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Asking “Do I believe?” rather than “Am I elect?” – R Scott Clark

January 12, 2013 Comments off

[W]hat theologians in church history do you recommend reading to better understand the doctrine of election?

Among the Fathers, Augustine’s On the Predestination of the Saints is essential. Gottschalk’s little treatise, On Predestination witnesses to the vitality of doctrine in the early middle ages. Thomas’ discussion in Summa Theologica 1a 23.1 is masterful. My favorites, however, are Calvin’s exegetical treatment in his commentary on Romans (1539, 1551) chapter 9 because of its strong commitment to understanding the passage in its redemptive-historical context and his doctrinal treatment in the 1559 Institutes(3.21-24) because there he helps us address it a posteriori by asking not, ‘Am I elect?’ but rather, ‘Do I believe?’ Herman Witsius’ 1677 treatment of election relative to the covenant of grace (Economy of the Covenants 3.4.) is encouraging as he points to the spiritual benefits the doctrine brings to the believer.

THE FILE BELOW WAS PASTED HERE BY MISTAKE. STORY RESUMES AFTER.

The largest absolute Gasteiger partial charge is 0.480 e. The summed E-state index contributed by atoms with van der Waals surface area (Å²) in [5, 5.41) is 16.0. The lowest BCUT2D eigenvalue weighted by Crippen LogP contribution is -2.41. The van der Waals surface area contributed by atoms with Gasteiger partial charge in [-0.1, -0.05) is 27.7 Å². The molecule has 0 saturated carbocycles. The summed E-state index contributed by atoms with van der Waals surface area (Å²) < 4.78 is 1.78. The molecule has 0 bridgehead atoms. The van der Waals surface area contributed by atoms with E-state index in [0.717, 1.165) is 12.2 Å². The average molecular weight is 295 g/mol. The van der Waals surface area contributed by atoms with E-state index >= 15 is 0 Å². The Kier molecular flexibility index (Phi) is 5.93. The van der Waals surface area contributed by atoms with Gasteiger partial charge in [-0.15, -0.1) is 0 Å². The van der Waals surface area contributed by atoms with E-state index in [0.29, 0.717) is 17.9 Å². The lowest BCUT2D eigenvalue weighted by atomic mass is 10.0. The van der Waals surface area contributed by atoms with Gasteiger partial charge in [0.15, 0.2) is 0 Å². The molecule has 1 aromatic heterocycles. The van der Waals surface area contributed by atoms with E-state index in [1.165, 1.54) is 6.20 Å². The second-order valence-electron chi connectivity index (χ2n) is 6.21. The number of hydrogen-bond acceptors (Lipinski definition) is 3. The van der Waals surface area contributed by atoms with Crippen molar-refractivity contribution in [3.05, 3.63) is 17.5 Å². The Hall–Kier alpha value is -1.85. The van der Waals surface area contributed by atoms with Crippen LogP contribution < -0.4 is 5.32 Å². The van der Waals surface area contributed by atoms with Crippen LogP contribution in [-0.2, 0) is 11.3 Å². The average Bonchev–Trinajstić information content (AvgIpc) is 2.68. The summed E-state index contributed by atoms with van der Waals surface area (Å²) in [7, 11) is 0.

[H]ow might a Reformed understanding of the doctrine of election help the Christian who struggles with issues of assurance of salvation?

One of the more unfortunate facts in the history of Protestant piety is that the doctrines of election, and reprobation (predestination) have sometimes become a source of doubt and spiritual uncertainty. It is unfortunate and perverse because, understood properly, the doctrine of predestination should be a source of comfort and encouragement. Perhaps the single greatest reason that Christians have found the doctrine of predestination spiritually troubling is that they have often asked the wrong question: “Am I elect?” This is the wrong question first because it is not a question that Scripture ever encourages us to ask. It is the wrong question because it seeks to know things in a way that has not been revealed to us. We might call this the medieval question.

One result of asking the question this way is that one could never know with certainty if one is elect and any claim to know, with certainty, that one is elect, would be regarded as presumption. The question that the Scriptures teach us to ask is quite different: “Do I believe?” Let us call this the Protestant question. It is a question that we can answer, and by doing so, find comfort and certainty.